Rant over...

Monday, May 15, 2006

This Weekend Was Murder

Most people think of solicitors as being 'Fat Cats' who earn lots of money for actually doing very little work. Us criminal solicitors are often at the bottom of the pile when it comes to earning money and we do not rank anywhere near our 'City' friends who deal in commercial property transactions, or large corporate mergers and acquisitions. Criminal solicitors usually work at legal aid rates so they will not turn away work that is shunted in their direction. More work means more money, and as legal aid rates are not great it is necessary to do as much work as possible.

This weekend was non-stop work for me, and it was murder.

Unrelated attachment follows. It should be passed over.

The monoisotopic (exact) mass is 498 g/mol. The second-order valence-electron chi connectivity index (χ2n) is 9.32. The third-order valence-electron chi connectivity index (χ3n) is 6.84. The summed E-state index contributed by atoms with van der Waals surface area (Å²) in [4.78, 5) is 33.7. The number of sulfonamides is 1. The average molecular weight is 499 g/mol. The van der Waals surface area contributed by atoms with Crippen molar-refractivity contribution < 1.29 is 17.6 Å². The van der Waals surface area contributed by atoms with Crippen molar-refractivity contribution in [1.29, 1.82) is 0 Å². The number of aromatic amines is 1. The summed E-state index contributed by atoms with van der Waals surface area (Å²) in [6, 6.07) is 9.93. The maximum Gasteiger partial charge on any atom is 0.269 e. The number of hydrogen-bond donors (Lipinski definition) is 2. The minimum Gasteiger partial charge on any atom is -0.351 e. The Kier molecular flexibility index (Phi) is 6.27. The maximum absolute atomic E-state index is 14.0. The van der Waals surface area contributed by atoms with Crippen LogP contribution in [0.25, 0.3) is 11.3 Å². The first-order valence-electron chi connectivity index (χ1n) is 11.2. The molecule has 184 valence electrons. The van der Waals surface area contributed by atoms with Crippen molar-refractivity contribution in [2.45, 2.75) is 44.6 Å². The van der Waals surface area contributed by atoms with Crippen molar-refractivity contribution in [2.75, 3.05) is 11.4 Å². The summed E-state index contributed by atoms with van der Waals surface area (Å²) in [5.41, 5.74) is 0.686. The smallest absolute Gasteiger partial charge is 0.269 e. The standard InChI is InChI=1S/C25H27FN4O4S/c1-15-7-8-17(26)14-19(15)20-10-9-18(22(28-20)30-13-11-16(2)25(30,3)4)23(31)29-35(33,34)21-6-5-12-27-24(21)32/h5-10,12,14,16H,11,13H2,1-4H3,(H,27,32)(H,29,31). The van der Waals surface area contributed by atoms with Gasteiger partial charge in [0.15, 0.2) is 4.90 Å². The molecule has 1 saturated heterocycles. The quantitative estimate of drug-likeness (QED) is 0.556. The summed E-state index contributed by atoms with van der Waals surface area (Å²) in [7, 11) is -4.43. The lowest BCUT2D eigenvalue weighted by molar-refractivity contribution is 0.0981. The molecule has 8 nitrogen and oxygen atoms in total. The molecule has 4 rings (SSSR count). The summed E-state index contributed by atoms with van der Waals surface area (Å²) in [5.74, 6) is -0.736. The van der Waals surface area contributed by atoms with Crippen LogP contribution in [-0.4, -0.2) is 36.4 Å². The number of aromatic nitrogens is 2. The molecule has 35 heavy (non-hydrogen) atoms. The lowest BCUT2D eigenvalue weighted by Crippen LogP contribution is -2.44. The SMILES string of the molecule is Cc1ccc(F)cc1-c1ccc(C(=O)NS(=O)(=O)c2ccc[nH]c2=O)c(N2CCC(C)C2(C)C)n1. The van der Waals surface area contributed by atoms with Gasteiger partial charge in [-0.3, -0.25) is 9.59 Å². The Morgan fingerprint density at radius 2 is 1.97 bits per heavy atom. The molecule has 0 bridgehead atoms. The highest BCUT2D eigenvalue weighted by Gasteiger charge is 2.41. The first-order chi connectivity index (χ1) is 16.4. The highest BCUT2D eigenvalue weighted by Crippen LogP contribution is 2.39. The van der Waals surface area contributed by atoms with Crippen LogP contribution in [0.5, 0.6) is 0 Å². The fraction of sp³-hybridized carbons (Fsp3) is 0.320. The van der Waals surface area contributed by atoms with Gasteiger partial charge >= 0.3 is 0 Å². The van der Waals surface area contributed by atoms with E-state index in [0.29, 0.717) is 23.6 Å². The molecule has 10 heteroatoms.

My weekend started at 4.32 pm on Friday when I was informed that there was a Client who had been refused bail from the Police Station and was going to be in Court on Saturday morning. I was on my firm's Court for this Saturday and therefore was going to be in Court. So Saturday morning I made my way to Court to try to deal with my Client in custody. I arrived at Court early so that I could be in and out of Court as quickly as possible - this trick usually works on a Saturday. Unfortunately the CPS file was not ready when I was so I had to wait for a few hours. After my Client's case had been called on, with bail being refused, I managed to see my Client again and leave Court about 1.00 pm.